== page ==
15th Jul 2020
My name is Lauren, and this is the story of how Air Ambulance Kent Surrey Sussex saved my son Charlie’s life.
He was only eight at the time and just starting to play outside on his own with friends. The day it happened, his dad told him to watch the road on our normally quiet residential street, as always – and kept an eye on him from the window. The next thing I knew, my husband was yelling ‘he’s been hit!’, before running out the door. I saw my son lying in the road, unconscious with blood pouring from his head.
I started to scream. My neighbours called 999 because I couldn’t stop screaming.
Al, from the South East Coast Ambulance Service, was only one motorway exit away so arrived very quickly and was the first paramedic on the scene. Air Ambulance Kent Surrey Sussex (KSS) dispatcher Carol had been listening in to the 999 call, so the helicopter followed right away.
All of a sudden, I saw Doctor Matt coming towards us. I was still in such a state of shock, that I hadn’t even heard the helicopter land. But in a strange way, Dr Matt’s arrival brought me sharply back to reality. Suddenly I thought ‘that’s the doctor from 24 hours in A&E’ and in that moment I realised how serious our situation was. Later, Al told me he’d never been so pleased to see the KSS doctor.
Charlie’s head injury was severe; his brain was damaged. His pelvis was broken in four places. His right arm had been skinned from being dragged along the road. They put Charlie on a ventilator so he could breathe. The helicopter took him to King’s College Hospital in London within 17 minutes. In his condition, I’m certain Charlie wouldn’t have survived in a normal ambulance. I saw Matt making a phone call and asked who he was calling. He explained it was a code red call to King’s College Hospital, so that staff would be ready to meet us when we landed.
I had to let Charlie go and wait in the family room. It was the longest wait of my life. It took five hours to stop my son’s bleeding. He was in a coma by the time we were finally able to see him. I can’t describe how it feels to see your baby boy in that state. Even when he came around, he was completely vacant. The doctors said he wasn’t recognising us, yet I felt sure his eyes followed me around his room. They also said he was likely to be paralysed down his right side. We had no idea if he would become responsive. He was like a baby again. He couldn’t do anything for himself and had to be fed through a tube.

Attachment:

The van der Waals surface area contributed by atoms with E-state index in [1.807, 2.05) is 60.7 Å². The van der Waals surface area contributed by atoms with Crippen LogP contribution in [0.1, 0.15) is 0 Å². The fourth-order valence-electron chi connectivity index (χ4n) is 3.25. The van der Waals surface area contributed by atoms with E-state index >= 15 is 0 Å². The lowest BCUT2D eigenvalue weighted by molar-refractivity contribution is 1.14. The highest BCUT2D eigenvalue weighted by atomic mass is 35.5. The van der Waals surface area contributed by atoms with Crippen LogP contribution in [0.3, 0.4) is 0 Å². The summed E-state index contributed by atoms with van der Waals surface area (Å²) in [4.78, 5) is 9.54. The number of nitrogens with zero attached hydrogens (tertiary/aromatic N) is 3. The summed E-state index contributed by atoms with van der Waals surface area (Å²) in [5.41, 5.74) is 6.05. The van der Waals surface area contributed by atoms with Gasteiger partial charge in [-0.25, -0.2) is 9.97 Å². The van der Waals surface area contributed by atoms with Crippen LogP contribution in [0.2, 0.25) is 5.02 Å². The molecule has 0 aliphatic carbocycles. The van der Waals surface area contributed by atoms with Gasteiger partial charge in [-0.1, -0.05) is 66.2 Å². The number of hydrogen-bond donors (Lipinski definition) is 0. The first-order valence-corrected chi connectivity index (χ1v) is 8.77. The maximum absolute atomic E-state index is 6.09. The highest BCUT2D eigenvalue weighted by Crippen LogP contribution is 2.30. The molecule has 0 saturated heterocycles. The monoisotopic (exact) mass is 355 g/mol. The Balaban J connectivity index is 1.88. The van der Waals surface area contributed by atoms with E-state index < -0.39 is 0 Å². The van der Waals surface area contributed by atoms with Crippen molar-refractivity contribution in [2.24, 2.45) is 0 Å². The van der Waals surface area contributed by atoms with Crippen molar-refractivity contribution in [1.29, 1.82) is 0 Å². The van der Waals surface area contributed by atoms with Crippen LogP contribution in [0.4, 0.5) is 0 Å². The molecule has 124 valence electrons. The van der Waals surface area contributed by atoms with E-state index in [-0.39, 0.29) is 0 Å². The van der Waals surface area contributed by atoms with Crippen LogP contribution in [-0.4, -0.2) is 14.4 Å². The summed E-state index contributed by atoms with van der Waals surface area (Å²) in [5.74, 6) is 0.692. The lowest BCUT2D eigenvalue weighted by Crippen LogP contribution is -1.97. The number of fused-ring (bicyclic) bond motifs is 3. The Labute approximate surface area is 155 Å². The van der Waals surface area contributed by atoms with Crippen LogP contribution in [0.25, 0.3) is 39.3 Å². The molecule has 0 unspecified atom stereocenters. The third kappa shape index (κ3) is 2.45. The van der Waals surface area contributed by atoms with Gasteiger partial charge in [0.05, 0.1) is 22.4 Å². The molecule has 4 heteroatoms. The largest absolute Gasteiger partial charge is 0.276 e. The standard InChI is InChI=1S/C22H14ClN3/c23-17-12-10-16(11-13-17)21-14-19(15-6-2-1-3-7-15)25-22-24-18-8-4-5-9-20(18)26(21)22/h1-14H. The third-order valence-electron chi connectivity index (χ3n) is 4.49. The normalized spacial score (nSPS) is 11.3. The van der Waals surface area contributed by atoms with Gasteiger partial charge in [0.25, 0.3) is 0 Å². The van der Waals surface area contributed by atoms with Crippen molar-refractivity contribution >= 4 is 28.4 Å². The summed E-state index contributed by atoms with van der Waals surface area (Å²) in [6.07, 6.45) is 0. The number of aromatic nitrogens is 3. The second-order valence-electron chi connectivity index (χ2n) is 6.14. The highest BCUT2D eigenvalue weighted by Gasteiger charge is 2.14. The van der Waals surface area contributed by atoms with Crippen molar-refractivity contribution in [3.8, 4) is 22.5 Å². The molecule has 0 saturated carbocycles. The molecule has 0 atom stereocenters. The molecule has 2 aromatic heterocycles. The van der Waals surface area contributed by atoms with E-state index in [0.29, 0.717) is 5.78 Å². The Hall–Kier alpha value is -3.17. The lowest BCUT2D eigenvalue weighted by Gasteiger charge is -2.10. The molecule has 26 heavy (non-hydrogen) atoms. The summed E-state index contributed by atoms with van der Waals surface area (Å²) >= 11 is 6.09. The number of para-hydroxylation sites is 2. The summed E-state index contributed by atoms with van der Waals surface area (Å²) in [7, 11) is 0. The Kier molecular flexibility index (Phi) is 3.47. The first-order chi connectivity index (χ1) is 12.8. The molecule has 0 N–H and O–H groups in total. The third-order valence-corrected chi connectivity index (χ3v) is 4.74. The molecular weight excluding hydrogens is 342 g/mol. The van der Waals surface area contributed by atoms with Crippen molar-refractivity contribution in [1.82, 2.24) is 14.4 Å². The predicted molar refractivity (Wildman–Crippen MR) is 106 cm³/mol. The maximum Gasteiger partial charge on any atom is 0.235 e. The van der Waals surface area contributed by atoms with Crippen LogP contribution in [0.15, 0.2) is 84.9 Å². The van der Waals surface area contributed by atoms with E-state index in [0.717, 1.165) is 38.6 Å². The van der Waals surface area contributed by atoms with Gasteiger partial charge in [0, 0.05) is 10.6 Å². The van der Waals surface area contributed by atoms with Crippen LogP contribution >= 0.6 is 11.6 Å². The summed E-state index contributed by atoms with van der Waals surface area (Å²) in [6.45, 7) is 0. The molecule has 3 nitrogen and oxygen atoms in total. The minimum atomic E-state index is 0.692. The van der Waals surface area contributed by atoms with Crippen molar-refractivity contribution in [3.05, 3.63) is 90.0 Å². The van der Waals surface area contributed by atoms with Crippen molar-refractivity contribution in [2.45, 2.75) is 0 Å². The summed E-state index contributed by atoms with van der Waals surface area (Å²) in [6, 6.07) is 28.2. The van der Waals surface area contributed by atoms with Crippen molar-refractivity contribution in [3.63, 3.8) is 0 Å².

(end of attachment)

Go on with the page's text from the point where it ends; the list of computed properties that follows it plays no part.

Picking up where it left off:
We are so lucky and grateful that he is still here with us. Over the next few months Charlie underwent intensive physio and language therapy, re-learning colours and numbers. He still has a lot of scars from his injuries, many of which he’ll have for life. His brain hasn’t fully recovered, so he has problems with his memory and lives with this hidden disability. Yet, without KSS and the team at King’s College Hospital, he wouldn’t be here at all. We went to meet the crew who saved him. But how do you say thank you for saving your son’s life? I try to support KSS in any way I can and that’s why now I volunteer and fundraise for them.
A year on from his accident, we’re delighted to say Charlie is doing really well and back at school. To say thank you for saving his life, our family are doing all we can to help Air Ambulance Kent Surrey Sussex. Before Charlie’s accident, I never realised just how much they depend on local people like you and me to deliver the life-saving work they do. Until lockdown came along, on the anniversary of his accident, we wanted to hold a community fundraising event to raise funds for KSS. Sadly, because of Coronavirus, that won’t be possible now. The loss of fundraising income from many cancelled events like these means KSS need your help now, more than ever before. I’m happy to share our story with you, in the hope that you will show your support for their life-saving work with a donation today. Please give what you can. Thank you.
£7.50 a month could pay for twenty disposable blood pressure cuffs used to measure a patient's blood pressure.
£50 could fund 300 syringes used to administer life-saving drugs at the scene of an incident.